The Democrats are quickly learning the meaning of the old cliche, “When it rains, it pours.” Fresh off their humiliating defeat in Virginia, the latest poll numbers have come out and they are devastating.
And worse yet, it comes from the liberal USA Today/Suffolk University poll.
Joe Biden has reached his lowest mark yet within approval rating of 37.8%. Kamala Harris is even worse at 28%. And in a blow to their hopes of retaining Congress, the poll finds that Republicans now have an 8 point edge.
PresidentTrump has now opened a four-point lead over Biden for 2024. And remember, Biden has over three more years of ineptitude to go before the m2024 election. By then, Biden may have to vote for Trump just to make it unanimous.
Biden’s favorability would have been much worse if they had polled people other than those in his immediate family.
A strong majority of 59 percent disapproves of Biden, with just 37.8 percent approving of his job performance and 3.2 percent undecided.
Biden’s support crash, according to USA Today’s article accompanying the release of the polling, comes in large part because he “cratered among the independent voters who delivered his margin of victory over President Donald Trump one year ago.”
Independents by a 7 to 1 margin believe Biden has done a worse job than they expected as president.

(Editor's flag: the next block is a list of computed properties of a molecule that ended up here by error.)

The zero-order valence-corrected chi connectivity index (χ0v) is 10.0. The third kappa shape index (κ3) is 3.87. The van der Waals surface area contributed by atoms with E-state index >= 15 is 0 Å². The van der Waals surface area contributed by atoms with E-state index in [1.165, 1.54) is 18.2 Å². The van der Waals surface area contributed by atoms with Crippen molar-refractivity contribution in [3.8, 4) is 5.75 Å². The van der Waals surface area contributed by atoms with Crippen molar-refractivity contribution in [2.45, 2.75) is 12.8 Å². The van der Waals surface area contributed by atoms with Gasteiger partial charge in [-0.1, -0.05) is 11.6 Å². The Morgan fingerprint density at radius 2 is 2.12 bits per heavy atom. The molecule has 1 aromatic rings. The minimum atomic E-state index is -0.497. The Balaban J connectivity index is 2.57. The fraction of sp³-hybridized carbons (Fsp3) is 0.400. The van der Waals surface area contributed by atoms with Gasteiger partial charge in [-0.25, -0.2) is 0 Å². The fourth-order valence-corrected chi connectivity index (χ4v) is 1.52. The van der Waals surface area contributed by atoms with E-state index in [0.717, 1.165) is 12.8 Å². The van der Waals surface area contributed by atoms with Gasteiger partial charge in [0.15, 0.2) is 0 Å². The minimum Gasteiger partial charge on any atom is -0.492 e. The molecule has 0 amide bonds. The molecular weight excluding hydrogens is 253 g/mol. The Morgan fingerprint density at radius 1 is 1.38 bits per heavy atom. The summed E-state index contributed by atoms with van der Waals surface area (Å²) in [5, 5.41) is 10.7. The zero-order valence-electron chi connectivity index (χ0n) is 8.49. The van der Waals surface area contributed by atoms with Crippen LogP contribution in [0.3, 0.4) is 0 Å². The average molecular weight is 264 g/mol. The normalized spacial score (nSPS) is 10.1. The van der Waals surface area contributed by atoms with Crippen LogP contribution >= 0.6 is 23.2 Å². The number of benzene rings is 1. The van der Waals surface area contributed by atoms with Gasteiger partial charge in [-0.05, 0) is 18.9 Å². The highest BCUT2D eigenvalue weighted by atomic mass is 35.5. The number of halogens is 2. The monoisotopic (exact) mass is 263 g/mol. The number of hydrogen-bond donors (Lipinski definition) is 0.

46% of those polled say that Biden has been worse than they expected him to be as president. Among independents at a 7 to 1 rate say he is worse than they expected and it is the Independent voters who usually decide elections. So far, the only good news for the Democrats is that Biden isn’t twins.
Republicans now have a dominant 8-point lead in the looming midterm elections as well, as 46 percent of survey respondents say they will vote for a Republican and just 38 percent say they will back a Democrat.
“If the election were today, those surveyed say, they would vote for their Republican congressional candidate over the Democratic one by 46%-38%, an advantage that would bode well for GOP hopes of gaining a majority in the House and the Senate,” Page and Rouan wrote. “In a president’s first midterm election, his party usually loses ground, and this time the GOP needs to flip just five seats in the House and one in the Senate to claim control.”